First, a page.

With a global population of as few as 3,890 wild tigers, every population increase, and collaborative milestone matters. In the face of tremendous threats to wild tigers’ survival, your support is helping to strengthen law enforcement, anti-poaching efforts and slow deforestation in tiger habitats—all lending to our goal of doubling the number of tigers in the wild by 2022. Your commitment makes a difference in our work and sets an inspiring example that together, change is possible. Thank you.

Links:

Mar 29, 2019

Project C.A.T. + WWF: Tiger Update

Dear Friend,

Once 100,000 strong, the world’s wild tiger population dipped to an estimated 3,200 tigers by 2010, as poaching, habitat loss, and conflict with humans threatened to erase this majestic cat from its historic range. WWF’s ambitious Tx2 campaign, to double the populations of tigers by 2022 is now half way through its timeline, and we are excited to share successes we’ve been able to achieve so far, in large part due to partnerships established with governments of tiger range countries. These are successes that individuals like you are helping to make possible.

Working with tiger range nations:

  • Earlier this year, China announced the creation of a Northeast Tiger and Leopard National Park - 60 percent larger than Yellowstone National Park - creating a refuge for the imperiled Siberian tiger.
  • Russia maintained its ban on commercial logging of the Korean Pine Forests (overturning an earlier lift of the ban), protecting a key habitat for Amur tigers.
  • In January, Bhutan announced that the tiger population in Royal Manas National Park doubled.


Looming challenges:

  • While the global tiger numbers have increased for the first time in more than a century due to great effort and focus by countries like Nepal, Bhutan, India, and Russia, tiger conservation remains a challenge in Southeast Asia, where rampant poaching, demand for tiger parts, and deforestation are an ever-present threat.
  • Habitat loss and encroachment, particularly with the growth of infrastructure, is a growing challenge, and also leads to human-wildlife conflict. As we plan for tiger population growth, human-tiger conflict will only increase as tigers disperse through human-dominated landscapes in search of territory.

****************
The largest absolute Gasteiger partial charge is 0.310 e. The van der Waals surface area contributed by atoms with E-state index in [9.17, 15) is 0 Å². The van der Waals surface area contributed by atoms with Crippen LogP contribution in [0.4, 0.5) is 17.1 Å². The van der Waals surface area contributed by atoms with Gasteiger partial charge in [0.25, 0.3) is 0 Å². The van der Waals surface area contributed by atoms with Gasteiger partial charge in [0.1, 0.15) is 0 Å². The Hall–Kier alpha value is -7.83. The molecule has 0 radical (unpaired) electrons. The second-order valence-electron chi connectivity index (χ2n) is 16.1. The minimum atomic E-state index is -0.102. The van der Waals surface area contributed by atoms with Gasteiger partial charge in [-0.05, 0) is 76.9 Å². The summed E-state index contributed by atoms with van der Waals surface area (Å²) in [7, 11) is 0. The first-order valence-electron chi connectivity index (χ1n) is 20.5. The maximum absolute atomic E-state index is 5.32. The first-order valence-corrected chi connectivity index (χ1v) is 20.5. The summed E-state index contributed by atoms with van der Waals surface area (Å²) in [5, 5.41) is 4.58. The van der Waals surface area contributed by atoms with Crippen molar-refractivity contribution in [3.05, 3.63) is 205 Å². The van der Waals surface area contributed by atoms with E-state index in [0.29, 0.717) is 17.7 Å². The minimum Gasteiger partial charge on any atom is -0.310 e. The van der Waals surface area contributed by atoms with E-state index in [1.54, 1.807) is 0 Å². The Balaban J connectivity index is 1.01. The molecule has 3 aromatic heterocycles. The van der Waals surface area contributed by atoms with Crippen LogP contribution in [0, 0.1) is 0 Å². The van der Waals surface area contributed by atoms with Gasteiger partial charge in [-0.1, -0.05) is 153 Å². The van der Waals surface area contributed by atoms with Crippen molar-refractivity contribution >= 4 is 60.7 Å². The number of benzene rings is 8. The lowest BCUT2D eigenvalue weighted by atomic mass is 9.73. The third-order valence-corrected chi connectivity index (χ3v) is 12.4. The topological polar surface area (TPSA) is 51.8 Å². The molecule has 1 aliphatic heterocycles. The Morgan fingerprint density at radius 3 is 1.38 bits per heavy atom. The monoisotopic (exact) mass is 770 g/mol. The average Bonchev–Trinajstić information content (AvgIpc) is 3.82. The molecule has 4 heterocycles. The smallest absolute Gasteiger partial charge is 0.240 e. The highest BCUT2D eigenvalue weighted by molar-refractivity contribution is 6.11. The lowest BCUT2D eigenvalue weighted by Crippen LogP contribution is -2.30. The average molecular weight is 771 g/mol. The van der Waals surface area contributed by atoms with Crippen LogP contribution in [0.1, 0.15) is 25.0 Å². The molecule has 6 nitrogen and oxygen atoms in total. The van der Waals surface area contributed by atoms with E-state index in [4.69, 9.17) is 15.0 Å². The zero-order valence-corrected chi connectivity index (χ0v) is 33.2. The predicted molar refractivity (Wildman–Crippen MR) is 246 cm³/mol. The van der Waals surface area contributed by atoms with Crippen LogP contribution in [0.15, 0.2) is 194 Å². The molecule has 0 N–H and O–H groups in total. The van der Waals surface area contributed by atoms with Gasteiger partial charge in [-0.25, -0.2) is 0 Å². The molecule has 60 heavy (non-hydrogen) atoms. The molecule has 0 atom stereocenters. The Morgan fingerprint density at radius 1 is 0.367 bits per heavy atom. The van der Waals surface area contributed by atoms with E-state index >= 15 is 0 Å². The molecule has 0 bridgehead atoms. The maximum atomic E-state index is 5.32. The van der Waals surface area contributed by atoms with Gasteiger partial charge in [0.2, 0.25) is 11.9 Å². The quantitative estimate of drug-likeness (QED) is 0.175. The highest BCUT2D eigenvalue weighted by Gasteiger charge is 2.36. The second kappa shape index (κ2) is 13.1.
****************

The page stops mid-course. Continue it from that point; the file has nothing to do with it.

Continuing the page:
• A rapid assessment of site-based tiger conservation areas across Asia that found that only 13% of the areas reviewed met global standards, and at least one-third were at serious risk of losing their tigers due to lack of anti-poaching resources.

 

Innovative collaborations and solutions:

  • WWF will be prioritizing our work to ensure Asian tiger farms are closed, and will be working through public outreach, international policy forums, and on-the-ground with our country offices in China, Vietnam, Laos and Thailand to ensure those governments commit to complete bans on tiger trade, and a rapid shut down and phase out of their tiger farms.
  • To address illegal tiger trade, the Coalition to End Wildlife Traficking Online - the first coalition of its kind bringing together corporate partners in the technology sector - was established to identify innovative ways to identify and halt online sales of tiger products.
  • WWF is managing human-tiger conflict with the SAFE Systems approach, which utilizes a holistic strategy to address conflict through comprehensive assessments and uses key tools of conflict management, such as policy, prevention, mitigation, understanding conflict, response, and monitoring, and balances the safety of people, assets, wildlife, and habitat. This approach enables the assessment of each context-specific human-wildlife conflict situation in a given landscape, region or village to enable development of a strategy and provide support to local communities to implement locally-appropriate solutions on the ground.

 

What you can do to help:

  • Your continued support means the world to tiger survival.  Please share our project with your colleagues, friends and family.
  • Watch Discovery's documentary, Tigerland, airing Saturday, March 30th. The documentary covers generations of tiger conservation efforts from India to Far East Russia, and the brave champions leading the efforts.


With a global population of as few as 3,890 wild tigers, every population increase, and collaborative milestone matters. In the face of tremendous threats to wild tigers’ survival, your support is helping to strengthen law enforcement, anti-poaching efforts and slow deforestation in tiger habitats—all lending to our goal of doubling the number of tigers in the wild by 2022. Your commitment makes a difference in our work and sets an inspiring example that together, change is possible. Thank you.

Links: